On February 11, Pope Benedict XVI stunned the Catholic Church and the world when he announced his resignation by saying he no longer had the mental and physical strength to carry on.
At 8pm local time yesterday, he ended his difficult reign, marking the first time in six centuries a pope has resigned instead of ruling for life.
But what do we really know of his health or that of other popes before him?
The Vatican recently confirmed Benedict had a pacemaker for years, indicating a long-standing heart problem. And his older brother told the press that age had taken its toll.
Other observers have noticed the pope’s reduced energy. The press reported that he was ferried to the altar at St. Peter’s for Midnight Mass Christmas Eve on a wheeled platform and then appeared to doze off during the service.
Visiting Mexico last year, he awoke at night and couldn’t locate a light switch in his room, then fell and bloodied his head when he hit the bathroom sink.
Beyond these few facts, we know very little about the health problems that led Benedict to announce his retirement. We don’t even really know if his flagging stamina was the true reason behind his resignation.
And while Pope Benedict XVI might be the first Holy Father to voluntarily resign because of old age and deteriorating health, the papacy has a past medical history of poor health. According to the history books, these ailments range from depression to gout to cancer.
According to church law, as long as a pope is able to conduct Mass, he can continue in his role even if he is suffering, in pain or even bedridden, as was the case with Pope Alexander VII.
Pope Alexander VII’s surgeon and confessor tried to persuade him not to go before the crowd on Easter Sunday of 1667, but he did it anyway. The pope died three days later, according to author Wendy J. Reardon in The Deaths of the Popes.”
More than a century later, Pope Clement XIV became known as the pope who drooled and had eyes that “darted in their bulging sockets” as he fearfully clung to walls for fear of a Jesuit assassination attempt. He died after correctly predicting his own death in 1774.
In 1958, Pope Pius XII died after enduring recurring bouts of hiccoughs for five years. At one point, his hiccoughs became so intense, that they tore the lining of his stomach. He died of complications from pneumonia at 82 years old.
Pope John Paul II, was sick until he died on April 2, 2005 at 85 years old. He lived with Parkinson ‘s disease for decades, but he died of cardio-respiratory failure, kidney failure and septic shock.
“Death has never been an issue that has worried popes,” says papal historian Anura Guruge, “Popes talk about no purgatory for popes.” Instead they believe if God is ready for a new pope, he will simply call the current one home to heaven where they will immediately be admitted to God’s house and be in the presence of the Holy Father. Not surprising then, that many popes have gone so far as to express enormous amounts of joy on their death beds.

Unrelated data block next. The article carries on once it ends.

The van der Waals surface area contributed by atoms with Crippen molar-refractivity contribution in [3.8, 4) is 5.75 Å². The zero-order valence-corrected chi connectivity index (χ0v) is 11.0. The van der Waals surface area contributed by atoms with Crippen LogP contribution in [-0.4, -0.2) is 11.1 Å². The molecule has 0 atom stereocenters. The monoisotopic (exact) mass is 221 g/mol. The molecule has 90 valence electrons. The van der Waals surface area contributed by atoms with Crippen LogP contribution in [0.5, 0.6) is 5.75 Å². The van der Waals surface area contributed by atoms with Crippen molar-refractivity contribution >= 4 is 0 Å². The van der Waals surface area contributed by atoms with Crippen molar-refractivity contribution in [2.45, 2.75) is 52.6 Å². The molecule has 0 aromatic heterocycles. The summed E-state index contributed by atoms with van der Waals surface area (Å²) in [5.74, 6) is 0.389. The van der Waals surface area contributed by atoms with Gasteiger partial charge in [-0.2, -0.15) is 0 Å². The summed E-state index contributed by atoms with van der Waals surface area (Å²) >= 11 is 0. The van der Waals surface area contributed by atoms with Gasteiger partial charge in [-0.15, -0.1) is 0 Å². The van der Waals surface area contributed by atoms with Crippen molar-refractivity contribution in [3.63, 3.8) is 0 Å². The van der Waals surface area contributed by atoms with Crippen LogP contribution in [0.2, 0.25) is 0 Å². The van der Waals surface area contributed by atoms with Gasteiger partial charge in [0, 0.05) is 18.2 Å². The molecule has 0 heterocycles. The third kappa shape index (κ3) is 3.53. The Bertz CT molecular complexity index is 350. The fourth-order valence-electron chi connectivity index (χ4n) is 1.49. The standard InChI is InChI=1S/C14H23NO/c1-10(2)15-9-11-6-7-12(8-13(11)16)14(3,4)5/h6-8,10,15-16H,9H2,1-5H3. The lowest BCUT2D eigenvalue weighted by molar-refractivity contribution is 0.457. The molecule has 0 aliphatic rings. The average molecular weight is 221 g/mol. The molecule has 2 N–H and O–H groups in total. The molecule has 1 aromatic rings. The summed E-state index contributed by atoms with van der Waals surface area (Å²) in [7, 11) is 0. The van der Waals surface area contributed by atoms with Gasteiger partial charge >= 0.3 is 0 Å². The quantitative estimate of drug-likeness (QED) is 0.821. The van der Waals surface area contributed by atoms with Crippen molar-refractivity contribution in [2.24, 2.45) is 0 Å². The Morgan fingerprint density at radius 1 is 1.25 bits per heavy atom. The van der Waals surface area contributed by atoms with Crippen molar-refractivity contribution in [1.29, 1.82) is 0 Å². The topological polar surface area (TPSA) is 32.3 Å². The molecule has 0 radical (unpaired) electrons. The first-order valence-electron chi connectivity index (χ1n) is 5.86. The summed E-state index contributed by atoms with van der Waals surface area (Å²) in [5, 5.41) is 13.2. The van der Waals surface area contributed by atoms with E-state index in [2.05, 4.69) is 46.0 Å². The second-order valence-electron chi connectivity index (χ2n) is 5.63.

Emeritus Pope Benedict XVI, was one of the oldest popes when he was elected in 2005 at age 78. In 1991 he had a stroke that reportedly temporarily affected his vision. He fell in 1992 and again 2009. He was also thought to have either arthritis or arthrosis, a similarly painful and debilitating joint condition.
Father Virgilio Elizondo, a professor at the University of Notre Dame in Indiana, said he thinks Pope Benedict XVI made a very difficult but wise decision by resigning. He added that the papacy has a history of unpredictability, and the surprise resignation fits right in.
“I think when you consider the sincerity of the man, when you consider the weight of the universal church, and the greatest variety of issues affecting the church and the rest of the world, I could see how he could come to that decision,” says Elizondo. “What’s really needed is a younger person with more vigor and up-to-date knowledge about what’s happening. I think that’s the rationality behind this pope.”
But not everyone agrees. “This pope’s resigning is essentially overriding God’s will,” said Guruge. “We had suspected that he had more health issues than had been made public. … A pope resigning is really not the right thing to do.”
Pope Benedict XVI was just 73 days away from being the third oldest pope. However, he will remain the fourth oldest pope because his resigned before his 86th birthday. The three older popes were Pope Clement X, who lived to be just over 86 years old; Pope Clement XII, who lived to be 87; and Pope Leo XIII, who before his death at 93 was known as the “eternal pope” because he kept on living! Back then, it might be argued, the job was less demanding because the pope didn’t have to be on television or travel the world or tweet.